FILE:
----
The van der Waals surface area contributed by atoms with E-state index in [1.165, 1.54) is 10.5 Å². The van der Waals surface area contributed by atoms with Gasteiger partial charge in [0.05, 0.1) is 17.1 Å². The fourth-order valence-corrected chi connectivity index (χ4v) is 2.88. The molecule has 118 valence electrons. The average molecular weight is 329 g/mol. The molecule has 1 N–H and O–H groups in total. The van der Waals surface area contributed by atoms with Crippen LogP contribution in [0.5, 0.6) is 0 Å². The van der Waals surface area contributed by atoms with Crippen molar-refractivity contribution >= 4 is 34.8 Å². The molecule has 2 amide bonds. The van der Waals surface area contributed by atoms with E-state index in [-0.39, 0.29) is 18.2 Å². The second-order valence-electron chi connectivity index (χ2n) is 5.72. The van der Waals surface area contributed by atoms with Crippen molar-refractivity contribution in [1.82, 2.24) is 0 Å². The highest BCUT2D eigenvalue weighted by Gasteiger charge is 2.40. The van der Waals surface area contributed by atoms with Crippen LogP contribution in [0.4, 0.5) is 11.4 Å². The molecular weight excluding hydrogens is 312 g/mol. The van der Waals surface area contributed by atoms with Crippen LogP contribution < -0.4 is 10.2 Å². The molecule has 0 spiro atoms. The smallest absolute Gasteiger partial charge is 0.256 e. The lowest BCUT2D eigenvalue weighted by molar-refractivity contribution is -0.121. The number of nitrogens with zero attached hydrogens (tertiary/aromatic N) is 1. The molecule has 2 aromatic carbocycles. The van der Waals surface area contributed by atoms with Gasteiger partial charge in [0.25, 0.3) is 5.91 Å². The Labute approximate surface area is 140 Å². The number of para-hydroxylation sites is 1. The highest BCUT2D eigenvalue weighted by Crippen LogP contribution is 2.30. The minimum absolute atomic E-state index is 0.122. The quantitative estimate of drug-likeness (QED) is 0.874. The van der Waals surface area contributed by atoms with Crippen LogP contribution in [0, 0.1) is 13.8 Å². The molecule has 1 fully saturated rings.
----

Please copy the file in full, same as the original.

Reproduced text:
The van der Waals surface area contributed by atoms with E-state index in [1.165, 1.54) is 10.5 Å². The van der Waals surface area contributed by atoms with Gasteiger partial charge in [0.05, 0.1) is 17.1 Å². The fourth-order valence-corrected chi connectivity index (χ4v) is 2.88. The molecule has 118 valence electrons. The average molecular weight is 329 g/mol. The molecule has 1 N–H and O–H groups in total. The van der Waals surface area contributed by atoms with Crippen LogP contribution in [0.5, 0.6) is 0 Å². The van der Waals surface area contributed by atoms with Crippen molar-refractivity contribution >= 4 is 34.8 Å². The molecule has 2 amide bonds. The van der Waals surface area contributed by atoms with E-state index in [-0.39, 0.29) is 18.2 Å². The second-order valence-electron chi connectivity index (χ2n) is 5.72. The van der Waals surface area contributed by atoms with Crippen molar-refractivity contribution in [1.82, 2.24) is 0 Å². The highest BCUT2D eigenvalue weighted by Gasteiger charge is 2.40. The van der Waals surface area contributed by atoms with Crippen LogP contribution in [0.4, 0.5) is 11.4 Å². The molecular weight excluding hydrogens is 312 g/mol. The van der Waals surface area contributed by atoms with Crippen LogP contribution < -0.4 is 10.2 Å². The molecule has 0 spiro atoms. The smallest absolute Gasteiger partial charge is 0.256 e. The lowest BCUT2D eigenvalue weighted by molar-refractivity contribution is -0.121. The number of nitrogens with zero attached hydrogens (tertiary/aromatic N) is 1. The molecule has 2 aromatic carbocycles. The van der Waals surface area contributed by atoms with Gasteiger partial charge in [0.25, 0.3) is 5.91 Å². The Labute approximate surface area is 140 Å². The number of para-hydroxylation sites is 1. The highest BCUT2D eigenvalue weighted by Crippen LogP contribution is 2.30. The minimum absolute atomic E-state index is 0.122. The quantitative estimate of drug-likeness (QED) is 0.874. The van der Waals surface area contributed by atoms with Crippen LogP contribution in [0, 0.1) is 13.8 Å². The molecule has 1 fully saturated rings.